1. AC Won’t Turn On
There can be a few causes why your AC equipment won’t run: a tripped circuit breaker, incorrect thermostat settings, a turned off switch or an overfull condensate drain pan.
Blown Circuit Breaker
Your air conditioner won’t run when you have an overloaded breaker.
To see if one has blown, locate your residence’s main electrical panel. You can find this gray box on the wall in the basement, garage or closet.
- Ensure your hands and feet are free of moisture before you work on the panel or breakers.
- Find the breaker labeled “AC” and ensure it’s in the “on” spot. If it’s triggered, the switch will be in the middle of the panel or “off” position.
- Quickly shift the lever back to the “on” position. If it instantaneously trips again, don’t touch it and call us at 928-263-8570. A breaker that keeps flipping may indicate your residence has an electrical problem.
Inaccurate Thermostat Settings
If your thermostat isn’t telling your equipment to start, it won’t turn on.
The first step is checking it’s set to “cool” and not “heat.” Otherwise your AC may not start running. Or you might have hot air blowing from vents because the heat is going instead.
If you’re using a regular thermostat:
- Put in new batteries if the screen is blank. If the readout is displaying jumbled numbers, buy a new thermostat.
- Make sure the right option is displaying. If you can’t update it, override it by lowering the temperature and pushing the “hold” button. This will force your AC to work if the configuration is not right.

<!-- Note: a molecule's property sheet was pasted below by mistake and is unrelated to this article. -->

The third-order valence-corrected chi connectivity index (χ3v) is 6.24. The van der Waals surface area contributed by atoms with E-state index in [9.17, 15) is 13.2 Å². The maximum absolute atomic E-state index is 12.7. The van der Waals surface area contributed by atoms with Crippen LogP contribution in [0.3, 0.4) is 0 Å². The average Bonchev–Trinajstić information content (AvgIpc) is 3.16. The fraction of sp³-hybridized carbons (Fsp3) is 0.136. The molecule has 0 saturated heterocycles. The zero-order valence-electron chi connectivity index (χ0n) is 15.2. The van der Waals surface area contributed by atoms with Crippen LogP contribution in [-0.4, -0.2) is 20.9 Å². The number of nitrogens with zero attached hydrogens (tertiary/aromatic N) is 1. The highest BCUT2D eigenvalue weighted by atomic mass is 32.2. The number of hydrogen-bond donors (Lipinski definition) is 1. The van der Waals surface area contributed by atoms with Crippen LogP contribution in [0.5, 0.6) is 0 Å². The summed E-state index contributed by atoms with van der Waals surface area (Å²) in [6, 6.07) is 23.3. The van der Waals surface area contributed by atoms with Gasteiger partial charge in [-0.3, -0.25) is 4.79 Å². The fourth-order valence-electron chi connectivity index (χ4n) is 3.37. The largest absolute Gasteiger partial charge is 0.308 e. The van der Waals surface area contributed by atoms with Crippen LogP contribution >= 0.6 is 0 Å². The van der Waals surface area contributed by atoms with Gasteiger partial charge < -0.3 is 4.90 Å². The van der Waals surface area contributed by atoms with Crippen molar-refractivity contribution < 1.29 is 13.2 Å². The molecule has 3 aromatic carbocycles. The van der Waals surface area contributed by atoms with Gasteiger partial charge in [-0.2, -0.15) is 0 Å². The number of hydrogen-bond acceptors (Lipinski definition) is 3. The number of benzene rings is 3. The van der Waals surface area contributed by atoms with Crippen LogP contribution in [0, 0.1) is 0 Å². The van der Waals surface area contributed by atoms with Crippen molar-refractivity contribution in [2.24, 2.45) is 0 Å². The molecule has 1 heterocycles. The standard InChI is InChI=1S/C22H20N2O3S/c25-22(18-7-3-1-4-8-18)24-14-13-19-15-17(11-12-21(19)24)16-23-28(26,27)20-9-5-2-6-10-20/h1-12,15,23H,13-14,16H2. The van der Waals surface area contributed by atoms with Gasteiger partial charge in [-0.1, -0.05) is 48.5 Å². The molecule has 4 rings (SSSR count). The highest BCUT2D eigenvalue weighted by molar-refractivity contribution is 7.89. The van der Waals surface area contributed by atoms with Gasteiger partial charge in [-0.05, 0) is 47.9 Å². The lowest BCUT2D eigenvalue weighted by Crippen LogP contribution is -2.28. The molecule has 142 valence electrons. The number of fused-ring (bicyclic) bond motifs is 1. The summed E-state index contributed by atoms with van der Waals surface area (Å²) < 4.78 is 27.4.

- Try setting the thermostat 5 degrees cooler than the space’s temperature. Your AC won’t start if the thermostat matches the space’s temperature.
Once your thermostat is calibrated accurately, you should begin getting cool air promptly.
If you rely on a smart thermostat, like one manufactured by Nest, Ecobee, Lux, Honeywell or Bosch, check the manufacturer’s website for help. If you’re still having problems, contact us at 928-263-8570 for help.
Your system probably has a power-cutting switch near its outdoor unit. This lever is generally in a metal box hung on your house. If your air conditioner has recently been maintained, the lever may have unintentionally been positioned in the “off” location.
Clogged Condensate Drain Pan
Condensate drain pans keep the extra liquid your air conditioner removes from the air. This pan can be found either beneath or within your furnace or air handler.
When there’s an obstruction or backed up drain, water can build up and trigger a safety setting to stop your air conditioner.
If your pan involves a PVC pipe or drain, you can get rid of the extra liquid with a custom pan-cleaning tab. You can get these capsules at a home improvement or hardware shop.
If your pan includes a pump, locate the float switch. If the lever is “up” and there’s moisture in the pan, you may need to install a new pump. Call us at 928-263-8570 for support.
2. AC Blows Warm Air
If your air conditioner is on but not delivering cold air, its airflow could be congested. Or it may not have sufficient refrigerant.